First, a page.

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Episodes Review: "Episode One" (Episode 2.01)

July 2, 2012  |  2:39pm
<i>Episodes</i> Review: "Episode One" (Episode 2.01)

Four months have passed in the Episodes world, and tension is running high between Matt, Sean and Beverly as the trio awaits the big premiere of Pucks. Since Matt has slept with Beverly, the married writing duo has become separated, but continues a professional writing relationship as well as a semi-romantic personal relationship.

On the eve of the American version of their hit show, they read through a series of reviews that call them uninspired and claim that the show simply is dreadful. One review puts it rather bluntly, reading, “Pucks Sucks.” Sean and Beverly, who have long been adamantly against the Americanized changes, are torn between their feelings of “I told you so” and being genuinely distraught. After all, even though it isn’t really their idea, it still is their idea.

The show seamlessly blends British humor with Hollywood filming. It remains a simple, yet elegant show that explores the characters and without over-the-top exposition like other dramas on television. Matt LeBlanc (the actor) continues to do a superb job of playing Matt LeBlanc (the character). When this show first premiered in the U.S. last year I shrugged and didn’t want to watch it. But I did, and I, like many others, felt mixed about the show as a whole. Episodes grew on me as the episodes started to blossom and I stopped worrying about the whole LeBlanc-playing-LeBlanc aspect and realized just how good Joey Tribbiani is as an actor.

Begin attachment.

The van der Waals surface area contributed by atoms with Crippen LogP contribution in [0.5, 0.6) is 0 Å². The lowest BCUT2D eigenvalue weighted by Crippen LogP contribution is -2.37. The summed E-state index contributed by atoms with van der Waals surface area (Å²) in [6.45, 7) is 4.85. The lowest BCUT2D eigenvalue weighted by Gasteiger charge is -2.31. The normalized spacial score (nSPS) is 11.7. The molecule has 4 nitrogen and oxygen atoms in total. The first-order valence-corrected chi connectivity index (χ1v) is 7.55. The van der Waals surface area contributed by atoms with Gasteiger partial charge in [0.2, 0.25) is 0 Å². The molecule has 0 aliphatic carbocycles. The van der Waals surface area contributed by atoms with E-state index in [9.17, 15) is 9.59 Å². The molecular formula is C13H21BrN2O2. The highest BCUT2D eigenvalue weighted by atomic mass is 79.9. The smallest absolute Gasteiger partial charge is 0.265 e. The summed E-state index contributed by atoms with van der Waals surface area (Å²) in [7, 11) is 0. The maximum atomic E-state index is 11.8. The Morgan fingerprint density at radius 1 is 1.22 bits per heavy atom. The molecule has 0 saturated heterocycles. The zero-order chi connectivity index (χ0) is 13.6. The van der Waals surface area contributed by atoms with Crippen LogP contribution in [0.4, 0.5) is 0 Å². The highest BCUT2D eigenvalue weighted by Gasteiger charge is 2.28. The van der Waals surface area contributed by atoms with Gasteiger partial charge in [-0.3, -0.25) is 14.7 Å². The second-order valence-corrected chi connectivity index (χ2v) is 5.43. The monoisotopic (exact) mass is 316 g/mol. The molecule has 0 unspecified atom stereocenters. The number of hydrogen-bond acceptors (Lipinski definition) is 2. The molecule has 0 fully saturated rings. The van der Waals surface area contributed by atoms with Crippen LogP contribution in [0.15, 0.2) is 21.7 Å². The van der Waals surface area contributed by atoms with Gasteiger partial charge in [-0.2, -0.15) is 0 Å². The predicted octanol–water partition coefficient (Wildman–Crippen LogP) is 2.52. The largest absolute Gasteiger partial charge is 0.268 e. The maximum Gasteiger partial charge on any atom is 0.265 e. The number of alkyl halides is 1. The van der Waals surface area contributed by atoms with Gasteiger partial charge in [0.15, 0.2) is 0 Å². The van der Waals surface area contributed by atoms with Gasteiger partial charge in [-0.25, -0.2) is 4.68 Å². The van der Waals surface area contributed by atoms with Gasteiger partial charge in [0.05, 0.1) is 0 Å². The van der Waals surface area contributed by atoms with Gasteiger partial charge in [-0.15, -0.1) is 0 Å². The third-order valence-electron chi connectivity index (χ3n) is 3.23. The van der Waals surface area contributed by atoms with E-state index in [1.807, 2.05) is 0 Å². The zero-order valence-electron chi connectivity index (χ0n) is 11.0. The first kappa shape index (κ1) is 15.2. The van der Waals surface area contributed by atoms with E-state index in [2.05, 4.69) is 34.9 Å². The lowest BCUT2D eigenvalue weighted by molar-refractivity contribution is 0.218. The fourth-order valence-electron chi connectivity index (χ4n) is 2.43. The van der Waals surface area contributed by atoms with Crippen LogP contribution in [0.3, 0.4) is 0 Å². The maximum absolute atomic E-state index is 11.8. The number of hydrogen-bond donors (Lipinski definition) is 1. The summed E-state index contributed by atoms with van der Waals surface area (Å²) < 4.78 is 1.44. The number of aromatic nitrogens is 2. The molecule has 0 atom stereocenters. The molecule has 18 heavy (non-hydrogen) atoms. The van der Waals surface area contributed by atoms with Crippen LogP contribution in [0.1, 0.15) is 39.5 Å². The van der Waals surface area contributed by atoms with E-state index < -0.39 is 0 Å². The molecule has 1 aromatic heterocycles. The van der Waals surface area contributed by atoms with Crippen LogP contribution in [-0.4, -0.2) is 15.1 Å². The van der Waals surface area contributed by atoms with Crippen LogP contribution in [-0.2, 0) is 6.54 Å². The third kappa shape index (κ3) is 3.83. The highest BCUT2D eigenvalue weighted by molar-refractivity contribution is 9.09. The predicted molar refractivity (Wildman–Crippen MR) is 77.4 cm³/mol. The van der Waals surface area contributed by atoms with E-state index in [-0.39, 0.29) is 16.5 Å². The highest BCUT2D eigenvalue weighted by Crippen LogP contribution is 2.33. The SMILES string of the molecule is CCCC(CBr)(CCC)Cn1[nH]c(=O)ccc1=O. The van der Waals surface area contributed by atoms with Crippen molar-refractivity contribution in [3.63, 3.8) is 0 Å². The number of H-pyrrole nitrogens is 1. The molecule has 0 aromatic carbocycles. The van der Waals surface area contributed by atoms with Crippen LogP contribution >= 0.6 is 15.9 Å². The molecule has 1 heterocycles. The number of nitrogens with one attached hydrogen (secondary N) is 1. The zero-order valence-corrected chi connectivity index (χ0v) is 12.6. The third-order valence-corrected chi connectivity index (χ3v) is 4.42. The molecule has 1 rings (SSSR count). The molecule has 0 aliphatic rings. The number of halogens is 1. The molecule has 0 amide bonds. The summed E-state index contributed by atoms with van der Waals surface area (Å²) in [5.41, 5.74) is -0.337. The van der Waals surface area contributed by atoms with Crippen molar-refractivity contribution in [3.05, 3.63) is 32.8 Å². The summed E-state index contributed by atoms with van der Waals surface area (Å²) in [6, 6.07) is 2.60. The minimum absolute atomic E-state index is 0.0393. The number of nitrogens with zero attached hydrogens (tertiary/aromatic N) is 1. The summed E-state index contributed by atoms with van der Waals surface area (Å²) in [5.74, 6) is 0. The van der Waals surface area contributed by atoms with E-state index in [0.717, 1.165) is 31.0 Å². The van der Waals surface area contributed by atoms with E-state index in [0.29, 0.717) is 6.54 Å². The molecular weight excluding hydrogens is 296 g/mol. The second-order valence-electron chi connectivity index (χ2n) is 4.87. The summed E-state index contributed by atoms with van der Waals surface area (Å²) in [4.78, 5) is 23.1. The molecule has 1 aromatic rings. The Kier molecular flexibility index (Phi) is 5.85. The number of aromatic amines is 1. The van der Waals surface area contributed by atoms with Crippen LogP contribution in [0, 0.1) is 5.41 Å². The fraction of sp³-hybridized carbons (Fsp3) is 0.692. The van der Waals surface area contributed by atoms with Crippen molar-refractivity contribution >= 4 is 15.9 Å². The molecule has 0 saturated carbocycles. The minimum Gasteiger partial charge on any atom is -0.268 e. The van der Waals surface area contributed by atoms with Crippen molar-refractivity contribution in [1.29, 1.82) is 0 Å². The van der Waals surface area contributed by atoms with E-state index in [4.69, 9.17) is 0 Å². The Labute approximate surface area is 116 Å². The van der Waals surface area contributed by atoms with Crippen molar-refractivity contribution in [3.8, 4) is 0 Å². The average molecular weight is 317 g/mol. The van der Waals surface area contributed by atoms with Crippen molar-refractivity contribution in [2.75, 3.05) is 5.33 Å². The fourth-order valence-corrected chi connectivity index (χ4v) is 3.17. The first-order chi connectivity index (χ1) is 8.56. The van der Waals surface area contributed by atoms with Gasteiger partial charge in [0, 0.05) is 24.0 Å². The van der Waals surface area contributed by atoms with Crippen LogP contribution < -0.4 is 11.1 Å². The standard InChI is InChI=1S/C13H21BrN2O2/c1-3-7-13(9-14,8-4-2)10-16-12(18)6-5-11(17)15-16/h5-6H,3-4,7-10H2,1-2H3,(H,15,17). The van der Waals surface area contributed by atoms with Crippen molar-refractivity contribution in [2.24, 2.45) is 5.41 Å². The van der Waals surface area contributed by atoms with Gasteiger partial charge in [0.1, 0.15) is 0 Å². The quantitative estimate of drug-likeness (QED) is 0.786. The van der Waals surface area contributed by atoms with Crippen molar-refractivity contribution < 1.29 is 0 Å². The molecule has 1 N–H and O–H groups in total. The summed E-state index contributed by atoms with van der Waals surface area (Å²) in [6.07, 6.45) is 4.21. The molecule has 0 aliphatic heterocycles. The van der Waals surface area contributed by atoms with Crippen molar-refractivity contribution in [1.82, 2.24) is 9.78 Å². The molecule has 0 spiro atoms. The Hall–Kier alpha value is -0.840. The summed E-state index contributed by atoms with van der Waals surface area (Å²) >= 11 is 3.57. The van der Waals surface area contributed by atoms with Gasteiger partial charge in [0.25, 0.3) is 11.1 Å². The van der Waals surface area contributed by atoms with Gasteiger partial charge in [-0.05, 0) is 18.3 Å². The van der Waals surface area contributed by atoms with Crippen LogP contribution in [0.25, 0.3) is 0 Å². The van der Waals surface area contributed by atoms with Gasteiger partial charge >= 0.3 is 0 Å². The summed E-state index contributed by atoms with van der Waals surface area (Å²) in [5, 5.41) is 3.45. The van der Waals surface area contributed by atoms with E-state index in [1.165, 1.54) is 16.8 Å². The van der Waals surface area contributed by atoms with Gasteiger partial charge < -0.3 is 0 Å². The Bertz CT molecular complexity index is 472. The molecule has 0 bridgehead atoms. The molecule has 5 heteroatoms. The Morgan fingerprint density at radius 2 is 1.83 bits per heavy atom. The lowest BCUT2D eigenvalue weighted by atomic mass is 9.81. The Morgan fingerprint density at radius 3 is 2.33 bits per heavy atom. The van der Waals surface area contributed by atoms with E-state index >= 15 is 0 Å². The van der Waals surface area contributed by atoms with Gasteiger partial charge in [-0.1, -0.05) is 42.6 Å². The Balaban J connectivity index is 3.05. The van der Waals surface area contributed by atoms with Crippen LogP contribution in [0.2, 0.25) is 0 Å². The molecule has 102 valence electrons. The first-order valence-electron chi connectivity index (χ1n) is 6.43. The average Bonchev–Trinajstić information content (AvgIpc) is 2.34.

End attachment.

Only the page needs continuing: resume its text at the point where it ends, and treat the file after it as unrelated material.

This first episode back takes a while to get into the swing of things, but everything shakes itself out during the viewing party and continues to build momentum as the rest of the show unfolds. Stephen Mangen’s Sean has slowly started to rival LeBlanc’s LeBlanc. His moodiness and general British awkwardness continues to build into something special.

Story-wise, Episodes does indeed unfold a lot of plot even though the pacing is still slow. It may be easy for American audiences, who are used to zombies, serial killers and mockumentaries, to overlook the show and cite how “boring” it may be, but the show continues to be about the tiny moments in a scene.

One such clever moment was a discussion about a show’s cancellation. While this may have just been an easy scene of dialogue to set up a kiss, it subtly is more than that and mirrors what Hollywood is actually like now. Early ratings and reviews mean nothing. It’s all about substance.

Episodes itself proves that it has substance with the second season premiere, and if the U.K. ratings (the show is about to wrap the season across the pond) are any indication, it is worth sticking around for.

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